This is the first paper on Asian Indians showing high prevalence of abdominal adiposity and excess adiposity in various abdominal sub compartments using predictive equations for body fat and abdominal fat developed for Asian Indians. The prevalence of obesity (by BMI) was 50.1% in the current paper which is comparable to the prevalence of 45.9% and 55.5% reported in urban populations of Chennai (South India)  and Jaipur (north India) , respectively. High prevalence of obesity based on percentage body fat (84.5%) was notable. The conspicuous feature in women, therefore, was under-representation of obesity when defined by BMI alone. These observations are of considerable practical relevance, questioning BMI as a valid epidemiological tool in Asian Indian population, particularly in females.
The prevalence of abdominal obesity as assessed by WC (68.9%) was similar to that assessed by TAF (70.8%). The study showed high prevalence of intra abdominal (69.3%) and subcutaneous adiposity (67.8%). Thus, about 70% of the population having abdominal obesity as assessed by multiple parameters in the current study is of considerable concern because of associated metabolic and cardiovascular consequences. Of significance, the prevalence of abdominal obesity in this study is substantially higher to that reported in urban population of Chennai (46.6%) . Further, the prevalence of abdominal obesity in the current study was higher in women (74.8%) than men (62.2%; p<0.01) which is comparable to studies done in north (57.3% in men, 68% in women)  and South India (35.1% in men, 56.2% in women) .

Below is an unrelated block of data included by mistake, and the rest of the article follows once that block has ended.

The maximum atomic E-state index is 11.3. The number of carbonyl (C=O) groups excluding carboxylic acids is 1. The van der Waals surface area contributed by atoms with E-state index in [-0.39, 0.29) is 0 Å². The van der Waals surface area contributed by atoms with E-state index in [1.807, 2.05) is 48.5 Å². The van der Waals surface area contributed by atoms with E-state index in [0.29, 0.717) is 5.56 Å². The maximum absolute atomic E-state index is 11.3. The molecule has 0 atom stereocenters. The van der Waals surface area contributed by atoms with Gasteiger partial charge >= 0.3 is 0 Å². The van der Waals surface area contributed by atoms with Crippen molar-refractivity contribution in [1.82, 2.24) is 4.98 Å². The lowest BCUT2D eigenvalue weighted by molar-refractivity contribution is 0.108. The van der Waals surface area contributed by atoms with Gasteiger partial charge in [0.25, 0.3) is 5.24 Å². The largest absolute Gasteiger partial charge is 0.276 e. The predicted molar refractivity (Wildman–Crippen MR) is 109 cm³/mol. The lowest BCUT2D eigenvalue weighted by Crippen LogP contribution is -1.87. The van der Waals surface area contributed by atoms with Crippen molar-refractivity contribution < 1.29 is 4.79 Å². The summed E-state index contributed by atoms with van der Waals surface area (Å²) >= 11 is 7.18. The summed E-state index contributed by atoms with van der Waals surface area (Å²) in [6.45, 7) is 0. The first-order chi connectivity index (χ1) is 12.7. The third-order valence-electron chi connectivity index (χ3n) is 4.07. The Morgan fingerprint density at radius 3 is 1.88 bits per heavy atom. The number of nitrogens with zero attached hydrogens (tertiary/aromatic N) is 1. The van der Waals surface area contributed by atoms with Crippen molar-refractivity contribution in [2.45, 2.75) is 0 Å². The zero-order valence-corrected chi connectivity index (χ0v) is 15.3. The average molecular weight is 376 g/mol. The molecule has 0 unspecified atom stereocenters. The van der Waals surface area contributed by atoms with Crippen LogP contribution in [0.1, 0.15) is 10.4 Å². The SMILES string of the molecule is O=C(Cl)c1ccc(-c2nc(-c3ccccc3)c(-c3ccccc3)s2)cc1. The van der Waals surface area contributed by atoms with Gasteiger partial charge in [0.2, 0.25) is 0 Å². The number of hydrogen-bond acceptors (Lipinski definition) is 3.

Studies focusing on total adiposity, regional fat depots use methods like dual-energy X-ray absorptiometry (DEXA) scan, computerized tomography or magnetic resonance imaging (MRI) scans using special software to quantify adiposity. These methods are expensive, available in selected hospitals in metropolitan cities, and the software is available in only a few centers in India. In this study we used, equations to predict % BF, TAF, SCAT, and IAAT using simple anthropometric variables such as age, gender, BMI, WC, HC, and skin folds, for the first time in Asian Indians. The mean value of IAAT (132.7±53.6 cm2) and SCAT (154.3±72.4 cm2) in the present study were higher than the values reported in our previous study done on healthy adults (IAAT; 80.0±67.8 cm2 , SCAT; 100.6±68.2 cm2) . Similarly in the present study the mean IAAT value was higher than that reported in urban, non-diabetic Asian Indians residing in South India however the mean SCAT value was much lower (IAAT;119.3±33.3 cm2, SCAT; 208.7±118.6 cm2) . Further in the present study the mean value for IAAT were higher in males (p = 0.02) while the mean values for SCAT were higher in females (p = 0.99) which was similar to that seen in urban Asian Indians residing in South India (IAAT p = 0.267; SCAT p <0.001 for males and females, respectively) .